Susie Smith, a nurse manager of a 77-bed orthopedic unit, is trying to get the pharmacy to deliver medications earlier in the morning. The clinical nurses are unable to schedule procedures in a timely manner, medicate clients on time because of the late pharmacy delivery. Nurse Smith has scheduled meetings with the pharmacy manager. She has determined the exact time required for timely delivery to the unit and for proper client medication delivery. After brainstorming to identify options, she has decided that she will not back down on her demand that the medications be administered earlier. When Nurse Smith meets with the pharmacy manager, she clearly states the problem and asks for input from his perspective. The pharmacy manager tells Nurse Smith that he cannot change the time schedule because he will upset his workers and their organization. Nurse Smith empathizes with him but reiterates that for quality care, it is essential to administer medications in a timely fashion. Nurse Smith offers to work with him in analyzing delivery times to help develop a different schedule that meets everyone’s needs. The pharmacy manager declines and tells her that it is her problem, not his. What should Nurse Smith do?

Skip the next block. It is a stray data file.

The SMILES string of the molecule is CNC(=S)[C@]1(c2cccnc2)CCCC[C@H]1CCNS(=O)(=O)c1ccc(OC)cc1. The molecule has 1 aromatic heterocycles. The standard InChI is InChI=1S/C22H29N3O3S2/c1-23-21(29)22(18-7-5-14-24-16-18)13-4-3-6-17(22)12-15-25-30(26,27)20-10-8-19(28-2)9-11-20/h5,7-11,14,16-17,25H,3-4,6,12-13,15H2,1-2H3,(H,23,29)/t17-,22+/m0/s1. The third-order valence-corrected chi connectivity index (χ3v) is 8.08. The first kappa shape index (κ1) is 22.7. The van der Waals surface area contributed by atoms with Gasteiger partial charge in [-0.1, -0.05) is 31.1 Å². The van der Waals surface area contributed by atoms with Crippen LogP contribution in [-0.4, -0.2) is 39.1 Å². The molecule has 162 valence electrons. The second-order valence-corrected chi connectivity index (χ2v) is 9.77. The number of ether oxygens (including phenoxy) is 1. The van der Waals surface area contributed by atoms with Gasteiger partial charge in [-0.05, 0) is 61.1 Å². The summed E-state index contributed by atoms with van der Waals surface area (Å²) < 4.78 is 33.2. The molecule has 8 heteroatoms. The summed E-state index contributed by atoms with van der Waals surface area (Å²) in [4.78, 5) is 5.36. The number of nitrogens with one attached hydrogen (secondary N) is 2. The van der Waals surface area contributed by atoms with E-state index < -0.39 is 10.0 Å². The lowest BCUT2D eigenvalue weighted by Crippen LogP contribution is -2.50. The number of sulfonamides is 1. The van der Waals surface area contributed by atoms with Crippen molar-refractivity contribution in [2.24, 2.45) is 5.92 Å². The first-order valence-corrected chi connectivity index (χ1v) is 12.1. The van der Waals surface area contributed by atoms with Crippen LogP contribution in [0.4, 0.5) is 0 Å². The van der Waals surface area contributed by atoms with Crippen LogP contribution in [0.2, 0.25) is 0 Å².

2. A patient in the orthopedic unit suffers a significant setback in his recovery when he cannot function properly during physical therapy because his pain medications were not available at the right time to enable him to participate pain-free. The physicians on the orthopedic unit speak out in support of the patients’ needs to receive medications in a timely fashion. As a result, a small task group is made up of Nurse Smith, the pharmacy manager, and two staff members from both departments. Because she was the one who tried to spearhead this change, Nurse Smith is made the group leader. Not wanting to alienate the already defensive pharmacy team members, she decides she will only use an empowering style of leadership. Do you agree with her?